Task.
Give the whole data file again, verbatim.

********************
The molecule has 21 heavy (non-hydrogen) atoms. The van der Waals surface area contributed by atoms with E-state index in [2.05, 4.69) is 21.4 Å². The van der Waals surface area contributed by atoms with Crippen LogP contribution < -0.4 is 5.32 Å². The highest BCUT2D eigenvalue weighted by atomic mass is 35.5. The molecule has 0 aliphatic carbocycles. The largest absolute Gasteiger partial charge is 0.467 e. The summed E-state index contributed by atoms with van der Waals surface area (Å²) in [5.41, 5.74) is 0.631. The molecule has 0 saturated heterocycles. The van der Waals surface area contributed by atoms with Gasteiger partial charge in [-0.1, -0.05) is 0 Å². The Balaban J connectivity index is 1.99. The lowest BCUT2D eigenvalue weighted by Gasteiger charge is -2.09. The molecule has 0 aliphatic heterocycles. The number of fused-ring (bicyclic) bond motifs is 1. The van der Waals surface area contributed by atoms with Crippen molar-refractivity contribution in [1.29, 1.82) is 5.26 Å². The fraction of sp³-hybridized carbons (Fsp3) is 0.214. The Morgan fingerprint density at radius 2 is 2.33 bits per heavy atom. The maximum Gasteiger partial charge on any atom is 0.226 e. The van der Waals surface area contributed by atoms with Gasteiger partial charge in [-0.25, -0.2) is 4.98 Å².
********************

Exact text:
The molecule has 21 heavy (non-hydrogen) atoms. The van der Waals surface area contributed by atoms with E-state index in [2.05, 4.69) is 21.4 Å². The van der Waals surface area contributed by atoms with Crippen LogP contribution < -0.4 is 5.32 Å². The highest BCUT2D eigenvalue weighted by atomic mass is 35.5. The molecule has 0 aliphatic carbocycles. The largest absolute Gasteiger partial charge is 0.467 e. The summed E-state index contributed by atoms with van der Waals surface area (Å²) in [5.41, 5.74) is 0.631. The molecule has 0 saturated heterocycles. The van der Waals surface area contributed by atoms with Gasteiger partial charge in [-0.1, -0.05) is 0 Å². The Balaban J connectivity index is 1.99. The lowest BCUT2D eigenvalue weighted by Gasteiger charge is -2.09. The molecule has 0 aliphatic heterocycles. The number of fused-ring (bicyclic) bond motifs is 1. The van der Waals surface area contributed by atoms with Crippen molar-refractivity contribution in [1.29, 1.82) is 5.26 Å². The fraction of sp³-hybridized carbons (Fsp3) is 0.214. The Morgan fingerprint density at radius 2 is 2.33 bits per heavy atom. The maximum Gasteiger partial charge on any atom is 0.226 e. The van der Waals surface area contributed by atoms with Gasteiger partial charge in [-0.25, -0.2) is 4.98 Å².